Code of Federal Regulations, 2014 CFR

    2014-10-01

    ... REIMBURSEMENT; PAYMENT FOR END-STAGE RENAL DISEASE SERVICES; OPTIONAL PROSPECTIVELY DETERMINED PAYMENT RATES FOR... a second preceding cost period and is a new provider as defined in § 413.30(e), the...

  4. 32 CFR 3.6 - Limitations on cost-sharing.

    Code of Federal Regulations, 2010 CFR

    2010-07-01

    ... counted as provided, or to be provided, by the business units of an awardee or subawardee participating in... the OT agreement becomes effective. Costs that were incurred for a prototype project by the business... before the OT agreement became effective in order to ensure the successful implementation of the...

  5. 5 CFR 838.622 - Cost-of-living and salary adjustments.

    Code of Federal Regulations, 2010 CFR

    2010-01-01

    ... the former spouse's share effective at the time of divorce or separation entitles the former spouse to... employee. (ii) To prevent the application of salary adjustments after the date of the divorce or...

  6. Efficient and Cost-Effective Use of Adjustable Canopy Hoods in a Chemistry Laboratory.

    ERIC Educational Resources Information Center

    Rothchild, Robert

    1988-01-01

    Suggests the use of small canopy hoods that provide flexibility of vertical and horizontal adjustment over the lab bench as a replacement for permanent hoods. Includes many safety related instances where canopy hoods should be used. (MVL)

  7. 38 CFR 3.28 - Automatic adjustment of section 306 and old-law pension income limitations.

    Code of Federal Regulations, 2011 CFR

    2011-07-01

    ... 38 Pensions, Bonuses, and Veterans' Relief 1 2011-07-01 2011-07-01 false Automatic adjustment of section 306 and old-law pension income limitations. 3.28 Section 3.28 Pensions, Bonuses, and Veterans' Relief DEPARTMENT OF VETERANS AFFAIRS ADJUDICATION Pension, Compensation, and Dependency and...

  8. 39 CFR 3010.22 - Calculation of annual limitation when notices of rate adjustment are less than 12 months apart.

    Code of Federal Regulations, 2014 CFR

    2014-07-01

    ... dividing the sum by 12 (Recent Average). The partial year limitation is then calculated by dividing the Recent Average by the Recent Average from the most recent previous notice of rate adjustment (Previous Recent Average) applicable to each affected class of mail and subtracting 1 from the quotient. The...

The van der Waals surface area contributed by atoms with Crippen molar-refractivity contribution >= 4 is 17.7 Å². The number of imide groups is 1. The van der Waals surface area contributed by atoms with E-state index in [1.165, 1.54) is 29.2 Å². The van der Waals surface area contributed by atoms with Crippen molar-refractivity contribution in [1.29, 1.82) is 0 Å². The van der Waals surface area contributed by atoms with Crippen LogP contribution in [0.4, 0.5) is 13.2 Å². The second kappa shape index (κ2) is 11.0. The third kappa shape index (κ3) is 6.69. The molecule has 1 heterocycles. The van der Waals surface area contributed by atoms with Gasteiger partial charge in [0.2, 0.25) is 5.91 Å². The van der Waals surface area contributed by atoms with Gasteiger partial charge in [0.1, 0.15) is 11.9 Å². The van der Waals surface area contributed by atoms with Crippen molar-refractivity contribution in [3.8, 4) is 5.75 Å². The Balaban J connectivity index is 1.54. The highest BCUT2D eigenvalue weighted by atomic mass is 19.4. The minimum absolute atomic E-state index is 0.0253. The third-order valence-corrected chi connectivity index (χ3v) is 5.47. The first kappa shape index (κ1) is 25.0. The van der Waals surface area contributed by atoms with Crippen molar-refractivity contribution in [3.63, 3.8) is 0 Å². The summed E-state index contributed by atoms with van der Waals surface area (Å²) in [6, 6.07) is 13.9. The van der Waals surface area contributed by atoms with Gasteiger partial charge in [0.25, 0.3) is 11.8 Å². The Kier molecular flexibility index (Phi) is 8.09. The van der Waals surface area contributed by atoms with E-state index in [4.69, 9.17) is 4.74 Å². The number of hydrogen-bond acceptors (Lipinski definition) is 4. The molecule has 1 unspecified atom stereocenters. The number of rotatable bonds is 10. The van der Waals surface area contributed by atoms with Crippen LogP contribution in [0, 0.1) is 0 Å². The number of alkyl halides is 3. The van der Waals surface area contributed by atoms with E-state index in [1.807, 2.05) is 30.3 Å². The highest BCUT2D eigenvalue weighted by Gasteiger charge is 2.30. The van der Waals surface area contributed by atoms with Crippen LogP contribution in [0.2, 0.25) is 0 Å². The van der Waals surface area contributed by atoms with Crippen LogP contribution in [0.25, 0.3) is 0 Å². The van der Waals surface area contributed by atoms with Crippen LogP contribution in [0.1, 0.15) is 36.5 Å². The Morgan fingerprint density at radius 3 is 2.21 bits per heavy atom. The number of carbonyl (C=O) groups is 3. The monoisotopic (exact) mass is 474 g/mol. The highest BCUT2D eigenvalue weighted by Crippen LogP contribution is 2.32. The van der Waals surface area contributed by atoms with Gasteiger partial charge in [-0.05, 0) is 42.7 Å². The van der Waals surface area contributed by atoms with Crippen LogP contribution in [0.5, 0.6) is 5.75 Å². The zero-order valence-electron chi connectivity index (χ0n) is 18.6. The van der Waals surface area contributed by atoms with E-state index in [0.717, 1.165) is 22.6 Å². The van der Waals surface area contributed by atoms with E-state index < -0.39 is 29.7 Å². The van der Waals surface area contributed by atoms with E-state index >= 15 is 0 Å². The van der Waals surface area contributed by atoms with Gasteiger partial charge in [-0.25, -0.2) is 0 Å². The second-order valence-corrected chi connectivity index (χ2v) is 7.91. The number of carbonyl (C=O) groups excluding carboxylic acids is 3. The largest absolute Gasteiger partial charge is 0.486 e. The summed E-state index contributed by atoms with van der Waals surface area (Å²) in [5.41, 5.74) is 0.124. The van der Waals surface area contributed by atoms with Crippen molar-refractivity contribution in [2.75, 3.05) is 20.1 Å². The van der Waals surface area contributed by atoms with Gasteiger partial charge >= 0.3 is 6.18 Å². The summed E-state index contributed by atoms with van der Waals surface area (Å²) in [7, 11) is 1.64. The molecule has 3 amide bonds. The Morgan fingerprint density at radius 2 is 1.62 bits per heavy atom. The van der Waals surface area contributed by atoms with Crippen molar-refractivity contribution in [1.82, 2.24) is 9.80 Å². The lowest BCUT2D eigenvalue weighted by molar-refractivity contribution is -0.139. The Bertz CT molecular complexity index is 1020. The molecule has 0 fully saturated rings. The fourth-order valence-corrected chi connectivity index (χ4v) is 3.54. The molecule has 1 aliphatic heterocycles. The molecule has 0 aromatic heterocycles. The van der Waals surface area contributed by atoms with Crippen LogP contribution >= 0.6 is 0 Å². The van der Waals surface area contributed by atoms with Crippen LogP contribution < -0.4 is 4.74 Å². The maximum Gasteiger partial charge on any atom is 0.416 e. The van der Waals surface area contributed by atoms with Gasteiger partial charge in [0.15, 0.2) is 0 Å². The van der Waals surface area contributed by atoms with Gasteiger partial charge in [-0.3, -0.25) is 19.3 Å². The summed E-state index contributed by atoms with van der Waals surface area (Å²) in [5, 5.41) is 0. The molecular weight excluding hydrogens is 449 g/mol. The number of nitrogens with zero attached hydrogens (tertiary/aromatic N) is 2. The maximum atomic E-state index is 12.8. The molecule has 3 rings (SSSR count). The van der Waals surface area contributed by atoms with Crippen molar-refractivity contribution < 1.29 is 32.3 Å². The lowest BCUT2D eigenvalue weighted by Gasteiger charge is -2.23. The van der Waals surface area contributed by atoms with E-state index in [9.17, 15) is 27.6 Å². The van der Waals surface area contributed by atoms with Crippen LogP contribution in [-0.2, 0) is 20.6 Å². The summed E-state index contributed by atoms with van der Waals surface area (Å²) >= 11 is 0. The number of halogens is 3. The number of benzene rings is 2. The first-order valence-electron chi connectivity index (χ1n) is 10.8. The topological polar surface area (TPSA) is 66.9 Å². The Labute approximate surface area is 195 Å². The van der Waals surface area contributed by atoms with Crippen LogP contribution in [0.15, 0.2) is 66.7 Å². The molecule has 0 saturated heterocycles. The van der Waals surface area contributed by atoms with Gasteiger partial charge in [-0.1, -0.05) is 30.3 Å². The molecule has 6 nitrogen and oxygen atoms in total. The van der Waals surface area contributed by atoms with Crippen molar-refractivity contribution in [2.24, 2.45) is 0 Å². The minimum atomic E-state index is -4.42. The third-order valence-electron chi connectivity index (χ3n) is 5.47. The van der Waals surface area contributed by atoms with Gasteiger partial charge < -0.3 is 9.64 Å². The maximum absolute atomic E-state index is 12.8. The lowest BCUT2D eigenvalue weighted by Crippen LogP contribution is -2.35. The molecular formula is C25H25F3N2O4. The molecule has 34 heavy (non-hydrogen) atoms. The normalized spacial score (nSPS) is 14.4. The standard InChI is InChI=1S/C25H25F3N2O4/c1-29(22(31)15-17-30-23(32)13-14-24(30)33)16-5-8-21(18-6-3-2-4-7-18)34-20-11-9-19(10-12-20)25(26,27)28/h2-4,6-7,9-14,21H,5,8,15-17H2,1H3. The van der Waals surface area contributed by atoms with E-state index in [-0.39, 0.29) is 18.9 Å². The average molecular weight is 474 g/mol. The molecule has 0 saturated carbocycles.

9. 38 CFR 3.28 - Automatic adjustment of section 306 and old-law pension income limitations.

    Code of Federal Regulations, 2010 CFR

    2010-07-01

    ... 38 Pensions, Bonuses, and Veterans' Relief 1 2010-07-01 2010-07-01 false Automatic adjustment of section 306 and old-law pension income limitations. 3.28 Section 3.28 Pensions, Bonuses, and Veterans.... Whenever the maximum annual rates of improved pension are increased by reason of the provisions of 38...

  10. The Cost-Effectiveness of Laparoscopic Adjustable Gastric Banding in the Morbidly Obese Adult Population of Australia

    PubMed Central

    Lee, Yong Yi; Veerman, J. Lennert; Barendregt, Jan J.

    2013-01-01

    Background To examine the cost-effectiveness of providing laparoscopic adjustable gastric banding (LAGB) surgery to all morbidly obese adults in the 2003 Australian population. Methods and Findings Analyzed costs and benefits associated with two intervention scenarios, one providing LAGB surgery to individuals with BMI >40 and another to individuals with BMI >35, with each compared relative to a ‘do nothing’ scenario. A multi-state, multiple cohort Markov model was used to determine the cost-effectiveness of LAGB surgery over the lifetime of each cohort. All costs and health outcomes were assessed from an Australian health sector perspective and were discounted using a 3% annual rate. Uncertainty and sensitivity analyzes were conducted to test the robustness of model outcomes. Incremental cost-effectiveness ratios (ICERs) were measured in 2003 Australian dollars per disability adjusted life year (DALY) averted. The ICER for the scenario providing LAGB surgery to all individuals with a BMI >40 was dominant [95% CI: dominant - $588] meaning that the intervention led to both improved health and cost savings. The ICER when providing surgery to those with a BMI >35 was $2 154/DALY averted [95% CI: dominant - $6 033]. Results were highly sensitive to changes in the likelihood of long-term complications. Conclusion LAGB surgery is highly cost-effective when compared to the $50 000/DALY threshold for cost-effectiveness used in Australia. LAGB surgery also ranks highly in terms of cost-effectiveness when compared to other population-level interventions for weight loss in Australia. The results of this study are in line with other economic evaluations on LAGB surgery. This study recommends that the Australian federal government provide a full subsidy for LAGB surgery to morbidly obese Australians with a BMI >40. PMID:23717680